You know what? I got a bit teary listening to a podcast on Digital dishes on Food Programme on BBC4. This is exactly what I’ve been trying to do and someone is already doing it 😦
13 strangers get together to cook and share a dish that tells a special story and among them is a Turkish guy, who had never cooked in his life and was cooking for the first time in his life, tells how he had been robbed of the opportunity to learn to cook.
“…Culinary tales are revealing and powerful, making other cultures more human as well as casting a new light on the road…Food forms identity and ideas, and bring people together…”
My lesson? The process of cooking and sharing stories around the table is what is missing in our busy modern world and I need to work harder to connect people through food more.
Let’s move on to the story of the farewell dinner in Bordeaux. Over there, asparagus was coming in season and I had a lot of them while there. I had never really liked asparagus because of its farty smell but these white ones were very delicate and tasty. In France, it is normally blanched and eaten with a dipping sauce of peanut oil and red wine vinegar. Olive oil is too strong for this, but I see dipping sauces of all kinds on the internet; with garlic, mustard, hollandaise and what not.
White asparagus has a tough stem, and some are quite big – do they remind you of something? – therefore you have to eat the whole asparagus in one bite, otherwise you will get the embarrassment of having to pull the half-chewed asparagus out of your mouth in front of people. Why don’t I cut it into pieces? Well, that was what I had been doing until I learned that by cutting the asparagus, you lose all the fibre. It made sense, so I was eating the whole asparagus, and then there came a challenge. I faced one too big to swallow in one go, and instinctively I cut it length-way, undamaging the fibre.
So while preparing food on the evening of my farewell dinner, I was suddenly reminded of the idea and decided to put it to practice instead of serving them whole. Asparagus Noodle Salad! What do you think? I started to shred them into strips, thinking they looked like spaghetti noodles. The idea is similar to shredding carrots or papaya to make low carb noodles, I suppose.
It is entirely my own improvisation on the spot, which is based on asparagus, jambon, walnuts and a very tiny amount of garlic. The dressing was lemon, red wine vinegar and olive oil – yeah, I realised later while tasting that extra virgin olive oil was a bit too much. I will use grapeseed or bran oil next time. I was a bit nervous, watching people eating what was a weird idea to the people who had never eaten such thing before, but they said it was nice, – thank, god, – and they went for a second serving and ate it wrapped around a fork, like real noodles! They worked it out themselves, without me explaining.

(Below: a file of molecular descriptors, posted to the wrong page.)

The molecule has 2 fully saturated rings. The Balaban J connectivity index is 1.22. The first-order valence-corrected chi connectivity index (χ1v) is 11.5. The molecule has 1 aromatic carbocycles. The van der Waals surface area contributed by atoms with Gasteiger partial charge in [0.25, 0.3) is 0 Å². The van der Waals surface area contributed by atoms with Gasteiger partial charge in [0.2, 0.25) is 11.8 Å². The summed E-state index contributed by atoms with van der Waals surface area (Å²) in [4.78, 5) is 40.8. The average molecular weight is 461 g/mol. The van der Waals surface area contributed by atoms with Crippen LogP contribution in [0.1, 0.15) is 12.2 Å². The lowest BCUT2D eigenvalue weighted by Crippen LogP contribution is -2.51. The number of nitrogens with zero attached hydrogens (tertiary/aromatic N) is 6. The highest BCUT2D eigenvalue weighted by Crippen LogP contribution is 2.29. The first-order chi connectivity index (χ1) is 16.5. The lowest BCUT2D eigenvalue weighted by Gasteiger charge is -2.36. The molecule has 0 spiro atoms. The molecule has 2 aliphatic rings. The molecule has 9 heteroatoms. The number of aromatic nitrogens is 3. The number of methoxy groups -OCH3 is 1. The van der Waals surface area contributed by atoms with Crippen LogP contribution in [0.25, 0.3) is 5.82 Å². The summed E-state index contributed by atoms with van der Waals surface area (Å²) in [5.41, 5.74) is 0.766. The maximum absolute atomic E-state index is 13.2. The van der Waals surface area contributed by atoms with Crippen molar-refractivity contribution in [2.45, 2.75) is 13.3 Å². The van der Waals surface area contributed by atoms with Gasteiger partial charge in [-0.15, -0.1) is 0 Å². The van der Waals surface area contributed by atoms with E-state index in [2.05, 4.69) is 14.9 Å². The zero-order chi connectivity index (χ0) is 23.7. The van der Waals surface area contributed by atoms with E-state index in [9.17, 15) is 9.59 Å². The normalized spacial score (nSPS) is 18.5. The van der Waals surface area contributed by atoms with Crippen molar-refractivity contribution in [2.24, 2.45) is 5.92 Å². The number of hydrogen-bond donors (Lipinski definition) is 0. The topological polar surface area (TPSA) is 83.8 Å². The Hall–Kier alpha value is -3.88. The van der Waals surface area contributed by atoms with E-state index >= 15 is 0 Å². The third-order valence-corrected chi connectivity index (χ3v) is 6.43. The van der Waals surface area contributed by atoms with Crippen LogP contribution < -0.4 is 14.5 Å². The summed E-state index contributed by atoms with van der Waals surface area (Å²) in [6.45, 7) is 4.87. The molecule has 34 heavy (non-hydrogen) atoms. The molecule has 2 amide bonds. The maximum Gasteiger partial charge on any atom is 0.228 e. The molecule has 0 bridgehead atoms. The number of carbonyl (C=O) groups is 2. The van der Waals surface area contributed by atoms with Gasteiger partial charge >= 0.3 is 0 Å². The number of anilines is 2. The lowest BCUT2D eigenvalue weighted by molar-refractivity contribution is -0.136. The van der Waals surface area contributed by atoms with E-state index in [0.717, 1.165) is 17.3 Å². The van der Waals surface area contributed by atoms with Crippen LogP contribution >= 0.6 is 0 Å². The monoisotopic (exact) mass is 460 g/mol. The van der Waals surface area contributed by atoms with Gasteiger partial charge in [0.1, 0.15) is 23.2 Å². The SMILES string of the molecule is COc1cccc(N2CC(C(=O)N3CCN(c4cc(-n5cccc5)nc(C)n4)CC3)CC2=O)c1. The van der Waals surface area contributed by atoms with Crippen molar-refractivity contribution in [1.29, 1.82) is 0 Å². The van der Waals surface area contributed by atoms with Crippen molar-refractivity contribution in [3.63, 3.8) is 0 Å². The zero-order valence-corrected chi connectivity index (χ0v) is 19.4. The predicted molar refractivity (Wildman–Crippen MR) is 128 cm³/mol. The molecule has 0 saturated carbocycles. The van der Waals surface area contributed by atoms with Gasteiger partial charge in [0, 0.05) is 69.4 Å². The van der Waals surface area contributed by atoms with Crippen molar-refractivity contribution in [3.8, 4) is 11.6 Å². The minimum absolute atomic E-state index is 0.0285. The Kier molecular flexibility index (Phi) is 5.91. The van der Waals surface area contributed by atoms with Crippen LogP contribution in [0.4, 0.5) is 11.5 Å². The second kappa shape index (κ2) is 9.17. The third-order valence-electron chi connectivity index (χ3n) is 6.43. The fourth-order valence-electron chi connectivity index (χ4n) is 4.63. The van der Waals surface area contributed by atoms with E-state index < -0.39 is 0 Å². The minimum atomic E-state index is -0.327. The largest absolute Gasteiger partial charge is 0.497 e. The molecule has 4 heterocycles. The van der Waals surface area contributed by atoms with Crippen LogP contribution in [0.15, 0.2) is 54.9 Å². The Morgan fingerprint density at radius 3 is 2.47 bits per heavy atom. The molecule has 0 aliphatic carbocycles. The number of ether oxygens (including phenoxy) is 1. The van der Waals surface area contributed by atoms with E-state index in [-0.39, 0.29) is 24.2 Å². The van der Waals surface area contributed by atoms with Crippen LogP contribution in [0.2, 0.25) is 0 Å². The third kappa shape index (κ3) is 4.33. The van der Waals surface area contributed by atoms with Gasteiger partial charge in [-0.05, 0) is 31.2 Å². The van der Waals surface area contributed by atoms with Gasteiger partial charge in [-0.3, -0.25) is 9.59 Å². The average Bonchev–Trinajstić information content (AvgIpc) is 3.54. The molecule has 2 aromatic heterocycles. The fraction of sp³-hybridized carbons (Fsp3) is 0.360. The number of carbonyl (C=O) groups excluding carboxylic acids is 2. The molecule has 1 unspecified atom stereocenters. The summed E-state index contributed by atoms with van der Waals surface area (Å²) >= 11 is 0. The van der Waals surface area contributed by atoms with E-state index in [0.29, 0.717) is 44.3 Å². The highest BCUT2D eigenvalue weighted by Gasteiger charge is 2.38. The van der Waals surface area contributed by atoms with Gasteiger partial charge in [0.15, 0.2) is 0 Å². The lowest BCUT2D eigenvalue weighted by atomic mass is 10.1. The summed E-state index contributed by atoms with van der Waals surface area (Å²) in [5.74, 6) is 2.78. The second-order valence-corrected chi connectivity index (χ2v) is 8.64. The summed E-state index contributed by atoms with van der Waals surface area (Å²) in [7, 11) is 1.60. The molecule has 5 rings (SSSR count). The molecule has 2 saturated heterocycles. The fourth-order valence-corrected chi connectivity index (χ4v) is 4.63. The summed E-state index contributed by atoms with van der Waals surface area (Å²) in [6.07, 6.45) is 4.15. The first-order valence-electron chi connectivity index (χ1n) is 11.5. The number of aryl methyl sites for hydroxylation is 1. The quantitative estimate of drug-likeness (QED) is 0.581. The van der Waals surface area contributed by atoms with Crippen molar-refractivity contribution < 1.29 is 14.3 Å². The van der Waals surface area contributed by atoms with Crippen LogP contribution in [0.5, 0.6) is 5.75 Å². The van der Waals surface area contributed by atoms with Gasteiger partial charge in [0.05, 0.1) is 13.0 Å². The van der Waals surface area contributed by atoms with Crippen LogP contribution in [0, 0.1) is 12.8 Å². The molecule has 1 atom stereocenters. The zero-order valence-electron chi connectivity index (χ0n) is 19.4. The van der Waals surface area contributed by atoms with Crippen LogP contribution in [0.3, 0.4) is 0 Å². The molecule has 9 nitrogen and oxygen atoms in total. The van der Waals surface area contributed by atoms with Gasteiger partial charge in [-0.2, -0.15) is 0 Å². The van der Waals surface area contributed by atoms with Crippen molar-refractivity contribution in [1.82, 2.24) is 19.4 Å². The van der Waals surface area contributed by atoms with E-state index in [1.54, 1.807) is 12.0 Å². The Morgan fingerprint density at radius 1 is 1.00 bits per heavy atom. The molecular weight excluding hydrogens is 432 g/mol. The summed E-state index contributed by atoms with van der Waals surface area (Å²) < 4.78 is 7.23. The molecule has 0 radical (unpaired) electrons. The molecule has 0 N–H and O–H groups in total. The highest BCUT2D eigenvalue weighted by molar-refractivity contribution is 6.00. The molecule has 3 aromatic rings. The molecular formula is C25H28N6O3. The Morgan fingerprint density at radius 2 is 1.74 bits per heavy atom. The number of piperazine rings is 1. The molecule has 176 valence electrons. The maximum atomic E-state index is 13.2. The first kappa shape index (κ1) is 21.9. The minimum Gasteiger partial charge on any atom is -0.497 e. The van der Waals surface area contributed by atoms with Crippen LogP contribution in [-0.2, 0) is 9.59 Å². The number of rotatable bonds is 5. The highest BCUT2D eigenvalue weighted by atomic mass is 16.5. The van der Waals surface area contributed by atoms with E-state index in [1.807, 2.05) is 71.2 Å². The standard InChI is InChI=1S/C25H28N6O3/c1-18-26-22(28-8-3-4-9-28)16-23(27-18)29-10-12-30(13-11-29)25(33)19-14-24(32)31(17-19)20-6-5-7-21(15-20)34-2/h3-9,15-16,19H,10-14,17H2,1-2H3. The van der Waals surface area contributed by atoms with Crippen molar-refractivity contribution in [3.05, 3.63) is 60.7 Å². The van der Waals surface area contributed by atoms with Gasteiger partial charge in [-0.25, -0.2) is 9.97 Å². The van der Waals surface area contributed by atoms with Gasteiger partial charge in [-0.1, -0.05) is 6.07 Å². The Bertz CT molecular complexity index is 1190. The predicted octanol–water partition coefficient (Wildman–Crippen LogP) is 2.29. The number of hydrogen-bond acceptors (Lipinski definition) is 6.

Then came the super juicy, tasty entrecote steak, cooked to perfection. When cooking steak, a good heavy pan is a must. And NEVER poke the meat with a knife to check the doneness, but instead press the top with your finger tip to feel.
Before cooking the steak, one of the wines for the evening was opened, which was Chateau Pontac Monplasir, Pessac Leagnon 2005. I would say it was a dark wine; dark fruit, tobacco, coffee, smokey, opulent tannin, and a long finish. It lived up to its name; my pleasure! Also, the fact that it was a 2005 vintage meant extra special.
The first wine, Le Fleuron De La Tessonniere Medoc 2000, had unfortunately passed the prime time and gave only vegetal, bell pepper aromas and acidic taste. However, the next two wines I’m about to introduce were really good. Pontac Monplasir is quite well-known, but Château Mirebeau is not so, especially to foreigners. Especially, Château Mirebeau, Pessac-Léognan, cuvée de la lune 2008 was something that I had never expected in wine. It was so unique that I sought after the wine maker and the vineyard; if it didn’t rain the day before my leaving, I would have paid a visit to the winery. 😦 I had drunk Château Mirebeau 2002 on the last gastronomic dinner.
Mirebeau 2008 was a totally different wine compared to that. Apparently, the wine maker, Cyril, has been practising biodynamic farming since 2005, so the 2008 wine was barrelled according to the moon phases, allegedly in an egg shaped barrel – I need to verify on that information. If you speak French and want to know more, you can read about their wine making principles and techniques here. I read it with the help of Google Translator.
What would you think if I said the wine tasted like raspberry jam and creme brulee? We girls just went, “OMG….Uh~~~~”, collapsing onto the table, with eyes closed, as if we had an amazing sexual pleasure. How can wine taste like that? In my 10 years of drinking wine, I had never tasted anything like that. You can read more about tasting notes of the 2008 and others here on Vinpur, but I can clearly see my scribbling in my tasting notes saying ” fruity, raspberry jam, lively juiciness, fine, elegant tannin, long lingering finish with creme brulee taste “
Upon finishing the bottle, I noticed the amount of sediments, which is a tell-tale of the pure, unfiltered wine making. The sediments reminded me of Chateau Mille Roses, Margaux , which I visited a year ago for wine tasting and was impressed by. If you haven’t tasted either of the wines I mentioned, I think you should definitely try them. I am sure it will open your horizons like it did to me.
By the way, I did another wine tasting from Enomatic machines, and this time one of the wines I drank was really off and I convinced the staff and got an extra wine. 🙂 So don’t be afraid of returning the wine you’re served.
- Olive Oil, Lemon & Parmesan Asparagus (twolovesstudio.com)
- asparagus and red quinoa salad (hollybeehive.com)
- Today I Make: Balsamic Asparagus (robertopadron.wordpress.com)
- Get stuffed (juliabaileywine.wordpress.com)